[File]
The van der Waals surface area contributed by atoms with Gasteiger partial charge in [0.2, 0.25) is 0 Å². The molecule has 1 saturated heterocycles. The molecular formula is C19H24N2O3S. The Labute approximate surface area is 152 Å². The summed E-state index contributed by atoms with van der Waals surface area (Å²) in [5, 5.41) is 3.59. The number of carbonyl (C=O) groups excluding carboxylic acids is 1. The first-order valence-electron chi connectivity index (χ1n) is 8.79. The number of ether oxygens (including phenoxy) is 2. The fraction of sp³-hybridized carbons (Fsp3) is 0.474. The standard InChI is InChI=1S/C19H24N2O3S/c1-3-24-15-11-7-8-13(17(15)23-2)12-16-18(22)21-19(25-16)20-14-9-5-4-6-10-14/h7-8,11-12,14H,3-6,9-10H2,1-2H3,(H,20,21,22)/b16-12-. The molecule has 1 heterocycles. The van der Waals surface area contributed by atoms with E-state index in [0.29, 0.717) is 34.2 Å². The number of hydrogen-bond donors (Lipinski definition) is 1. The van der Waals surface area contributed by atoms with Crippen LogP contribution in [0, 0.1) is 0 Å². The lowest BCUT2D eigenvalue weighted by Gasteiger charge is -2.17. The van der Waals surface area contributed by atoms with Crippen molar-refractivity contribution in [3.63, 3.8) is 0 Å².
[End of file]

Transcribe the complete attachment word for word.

The van der Waals surface area contributed by atoms with Gasteiger partial charge in [0.2, 0.25) is 0 Å². The molecule has 1 saturated heterocycles. The molecular formula is C19H24N2O3S. The Labute approximate surface area is 152 Å². The summed E-state index contributed by atoms with van der Waals surface area (Å²) in [5, 5.41) is 3.59. The number of carbonyl (C=O) groups excluding carboxylic acids is 1. The first-order valence-electron chi connectivity index (χ1n) is 8.79. The number of ether oxygens (including phenoxy) is 2. The fraction of sp³-hybridized carbons (Fsp3) is 0.474. The standard InChI is InChI=1S/C19H24N2O3S/c1-3-24-15-11-7-8-13(17(15)23-2)12-16-18(22)21-19(25-16)20-14-9-5-4-6-10-14/h7-8,11-12,14H,3-6,9-10H2,1-2H3,(H,20,21,22)/b16-12-. The molecule has 1 heterocycles. The van der Waals surface area contributed by atoms with E-state index in [0.29, 0.717) is 34.2 Å². The number of hydrogen-bond donors (Lipinski definition) is 1. The van der Waals surface area contributed by atoms with Crippen LogP contribution in [0, 0.1) is 0 Å². The lowest BCUT2D eigenvalue weighted by Gasteiger charge is -2.17. The van der Waals surface area contributed by atoms with Crippen molar-refractivity contribution in [3.63, 3.8) is 0 Å².